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Singapore consumer confidence down in Sept, finds ANZ-Roy Morgan index

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Consumers confidence in Singapore retreated by 0.9 points to 129.6 in September on increased concerns about Singapore's economy over the next five years.

CONSUMER confidence in Singapore retreated by 0.9 points to 129.6 in September on increased concerns about Singapore's economy over the next five years. This was according to the ANZ-Roy Morgan Singapore Consumer Confidence index.

However, the index is still 8.9 points higher than a year ago (September 2014: 120.7) and remains clearly above its long-term average of 123.5.

More respondents have indicated concern about Singapore's economy in both the medium and long term. The number of respondents who expect Singapore to experience bad times financially over the next year and the longer term both rose in September.

Thirteen per cent (up three percentage points) expect bad economic times going forward in the next year. Over the next five years, 12 per cent (up five percentage points) expect bad times - the highest figure recorded for the indicator since March 2014.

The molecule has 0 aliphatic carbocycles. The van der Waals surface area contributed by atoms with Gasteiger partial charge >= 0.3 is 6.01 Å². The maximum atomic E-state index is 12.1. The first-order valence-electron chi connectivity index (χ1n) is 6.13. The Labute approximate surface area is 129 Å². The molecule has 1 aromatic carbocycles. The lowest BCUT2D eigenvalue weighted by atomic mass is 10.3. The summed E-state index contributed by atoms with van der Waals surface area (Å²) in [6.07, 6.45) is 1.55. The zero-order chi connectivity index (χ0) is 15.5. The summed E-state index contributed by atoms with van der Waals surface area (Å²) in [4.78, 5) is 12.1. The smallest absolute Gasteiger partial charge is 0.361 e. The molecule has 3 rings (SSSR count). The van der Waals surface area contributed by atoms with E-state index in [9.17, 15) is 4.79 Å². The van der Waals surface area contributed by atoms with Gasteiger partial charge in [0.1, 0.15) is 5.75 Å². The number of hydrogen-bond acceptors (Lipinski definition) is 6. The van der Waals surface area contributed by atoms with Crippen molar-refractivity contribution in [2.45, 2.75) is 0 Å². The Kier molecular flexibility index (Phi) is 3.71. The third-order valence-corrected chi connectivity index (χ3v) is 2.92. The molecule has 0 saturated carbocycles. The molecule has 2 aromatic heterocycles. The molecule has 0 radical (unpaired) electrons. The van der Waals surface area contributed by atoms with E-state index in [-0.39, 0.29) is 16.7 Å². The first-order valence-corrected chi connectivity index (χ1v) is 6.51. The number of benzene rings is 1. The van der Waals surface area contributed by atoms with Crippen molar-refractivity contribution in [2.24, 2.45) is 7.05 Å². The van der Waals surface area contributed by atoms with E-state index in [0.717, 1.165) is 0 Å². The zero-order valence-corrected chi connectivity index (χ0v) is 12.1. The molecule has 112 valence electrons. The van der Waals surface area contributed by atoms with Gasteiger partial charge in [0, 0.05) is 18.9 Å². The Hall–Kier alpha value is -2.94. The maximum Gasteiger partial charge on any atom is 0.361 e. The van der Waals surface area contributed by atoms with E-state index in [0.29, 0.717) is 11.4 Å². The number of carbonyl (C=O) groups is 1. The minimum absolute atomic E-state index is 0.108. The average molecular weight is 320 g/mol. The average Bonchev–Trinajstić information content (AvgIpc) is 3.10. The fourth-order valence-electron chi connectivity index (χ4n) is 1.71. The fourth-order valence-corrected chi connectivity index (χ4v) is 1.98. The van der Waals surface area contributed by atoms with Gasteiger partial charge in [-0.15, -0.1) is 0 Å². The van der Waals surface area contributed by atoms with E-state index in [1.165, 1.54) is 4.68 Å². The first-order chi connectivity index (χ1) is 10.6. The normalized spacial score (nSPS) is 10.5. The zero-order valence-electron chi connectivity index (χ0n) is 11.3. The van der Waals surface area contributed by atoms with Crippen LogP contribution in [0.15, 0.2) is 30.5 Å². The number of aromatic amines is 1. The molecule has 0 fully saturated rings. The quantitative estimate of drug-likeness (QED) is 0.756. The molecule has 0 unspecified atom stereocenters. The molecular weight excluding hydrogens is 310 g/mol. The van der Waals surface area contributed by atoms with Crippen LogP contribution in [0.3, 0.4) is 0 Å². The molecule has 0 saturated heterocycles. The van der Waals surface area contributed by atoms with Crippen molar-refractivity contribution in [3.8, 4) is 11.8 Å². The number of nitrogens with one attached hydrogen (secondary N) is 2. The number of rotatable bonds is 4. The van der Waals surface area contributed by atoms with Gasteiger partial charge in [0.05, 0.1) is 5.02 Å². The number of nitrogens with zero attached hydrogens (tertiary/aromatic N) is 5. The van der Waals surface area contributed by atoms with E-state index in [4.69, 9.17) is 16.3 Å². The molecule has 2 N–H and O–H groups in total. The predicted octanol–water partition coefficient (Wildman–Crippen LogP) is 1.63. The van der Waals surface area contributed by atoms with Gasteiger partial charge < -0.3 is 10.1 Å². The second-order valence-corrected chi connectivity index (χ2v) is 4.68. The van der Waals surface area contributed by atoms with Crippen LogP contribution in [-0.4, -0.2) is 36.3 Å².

In fact, Glenn Maguire, chief economist, South Asia, Asean and Pacific at ANZ Research, said the uncertainty likely resulted in a "flight to safety" mindset within the electorate, and this was what galvanised sentiment back towards the time-tested People's Action Party to tackle the immediate and medium-term challenges.

"Looking ahead, we expect continued normalisation in the recent upswing in consumer confidence, especially as households could be spooked by the global equity rout and the sharp moderation of China's economic growth. Already, recent trade performance has underscored the vulnerability of Singapore to sluggish global trade," he noted.

"Domestically, a rise in rates will exacerbate the persistent softness in property prices which will have a knock-on 'wealth effect' on households. All of this suggests confidence is more likely to soften in the coming months."